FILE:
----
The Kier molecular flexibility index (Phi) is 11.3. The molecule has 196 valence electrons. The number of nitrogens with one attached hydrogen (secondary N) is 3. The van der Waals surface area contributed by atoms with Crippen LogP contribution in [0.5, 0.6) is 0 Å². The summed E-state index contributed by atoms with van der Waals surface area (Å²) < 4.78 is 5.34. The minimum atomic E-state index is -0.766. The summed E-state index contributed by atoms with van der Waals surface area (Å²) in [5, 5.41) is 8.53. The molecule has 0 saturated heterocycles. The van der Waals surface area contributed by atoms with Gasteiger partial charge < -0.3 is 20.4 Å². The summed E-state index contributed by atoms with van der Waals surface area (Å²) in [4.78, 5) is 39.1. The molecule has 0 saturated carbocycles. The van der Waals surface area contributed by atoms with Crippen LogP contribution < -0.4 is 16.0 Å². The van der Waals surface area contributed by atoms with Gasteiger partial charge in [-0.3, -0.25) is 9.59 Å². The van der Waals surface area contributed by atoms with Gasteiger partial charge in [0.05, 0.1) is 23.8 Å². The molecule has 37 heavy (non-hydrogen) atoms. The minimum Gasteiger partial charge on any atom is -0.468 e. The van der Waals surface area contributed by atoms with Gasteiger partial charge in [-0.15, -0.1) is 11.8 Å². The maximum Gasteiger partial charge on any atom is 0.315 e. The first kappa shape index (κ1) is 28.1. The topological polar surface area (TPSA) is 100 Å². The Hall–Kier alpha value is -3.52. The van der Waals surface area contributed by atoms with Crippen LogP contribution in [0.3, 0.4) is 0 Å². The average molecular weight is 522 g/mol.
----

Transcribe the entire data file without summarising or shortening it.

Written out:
The Kier molecular flexibility index (Phi) is 11.3. The molecule has 196 valence electrons. The number of nitrogens with one attached hydrogen (secondary N) is 3. The van der Waals surface area contributed by atoms with Crippen LogP contribution in [0.5, 0.6) is 0 Å². The summed E-state index contributed by atoms with van der Waals surface area (Å²) < 4.78 is 5.34. The minimum atomic E-state index is -0.766. The summed E-state index contributed by atoms with van der Waals surface area (Å²) in [5, 5.41) is 8.53. The molecule has 0 saturated heterocycles. The van der Waals surface area contributed by atoms with Gasteiger partial charge < -0.3 is 20.4 Å². The summed E-state index contributed by atoms with van der Waals surface area (Å²) in [4.78, 5) is 39.1. The molecule has 0 saturated carbocycles. The van der Waals surface area contributed by atoms with Crippen LogP contribution < -0.4 is 16.0 Å². The van der Waals surface area contributed by atoms with Gasteiger partial charge in [-0.3, -0.25) is 9.59 Å². The van der Waals surface area contributed by atoms with Gasteiger partial charge in [0.05, 0.1) is 23.8 Å². The molecule has 37 heavy (non-hydrogen) atoms. The minimum Gasteiger partial charge on any atom is -0.468 e. The van der Waals surface area contributed by atoms with Gasteiger partial charge in [-0.15, -0.1) is 11.8 Å². The maximum Gasteiger partial charge on any atom is 0.315 e. The first kappa shape index (κ1) is 28.1. The topological polar surface area (TPSA) is 100 Å². The Hall–Kier alpha value is -3.52. The van der Waals surface area contributed by atoms with Crippen LogP contribution in [0.3, 0.4) is 0 Å². The average molecular weight is 522 g/mol.